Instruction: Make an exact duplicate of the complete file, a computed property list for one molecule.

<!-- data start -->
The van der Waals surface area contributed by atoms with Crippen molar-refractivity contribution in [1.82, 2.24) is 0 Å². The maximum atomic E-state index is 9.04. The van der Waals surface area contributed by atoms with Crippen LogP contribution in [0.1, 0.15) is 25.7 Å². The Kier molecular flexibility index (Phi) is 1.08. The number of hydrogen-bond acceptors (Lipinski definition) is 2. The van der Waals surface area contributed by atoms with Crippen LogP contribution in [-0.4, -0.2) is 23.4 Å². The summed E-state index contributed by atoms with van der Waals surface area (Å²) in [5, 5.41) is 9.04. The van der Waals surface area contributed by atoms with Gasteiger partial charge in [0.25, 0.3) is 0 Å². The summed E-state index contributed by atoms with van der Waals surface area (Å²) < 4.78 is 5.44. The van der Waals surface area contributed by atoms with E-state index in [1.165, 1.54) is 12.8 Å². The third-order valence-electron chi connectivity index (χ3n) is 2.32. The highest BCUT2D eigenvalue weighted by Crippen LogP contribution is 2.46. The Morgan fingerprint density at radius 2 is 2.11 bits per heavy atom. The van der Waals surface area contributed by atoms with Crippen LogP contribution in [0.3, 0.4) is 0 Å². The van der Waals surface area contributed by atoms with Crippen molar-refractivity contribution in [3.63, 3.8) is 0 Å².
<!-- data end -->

The van der Waals surface area contributed by atoms with Crippen molar-refractivity contribution in [1.82, 2.24) is 0 Å². The maximum atomic E-state index is 9.04. The van der Waals surface area contributed by atoms with Crippen LogP contribution in [0.1, 0.15) is 25.7 Å². The Kier molecular flexibility index (Phi) is 1.08. The number of hydrogen-bond acceptors (Lipinski definition) is 2. The van der Waals surface area contributed by atoms with Crippen LogP contribution in [-0.4, -0.2) is 23.4 Å². The summed E-state index contributed by atoms with van der Waals surface area (Å²) in [5, 5.41) is 9.04. The van der Waals surface area contributed by atoms with Gasteiger partial charge in [0.25, 0.3) is 0 Å². The summed E-state index contributed by atoms with van der Waals surface area (Å²) < 4.78 is 5.44. The van der Waals surface area contributed by atoms with E-state index in [1.165, 1.54) is 12.8 Å². The third-order valence-electron chi connectivity index (χ3n) is 2.32. The highest BCUT2D eigenvalue weighted by Crippen LogP contribution is 2.46. The Morgan fingerprint density at radius 2 is 2.11 bits per heavy atom. The van der Waals surface area contributed by atoms with Crippen LogP contribution in [0.3, 0.4) is 0 Å². The van der Waals surface area contributed by atoms with Crippen molar-refractivity contribution in [3.63, 3.8) is 0 Å².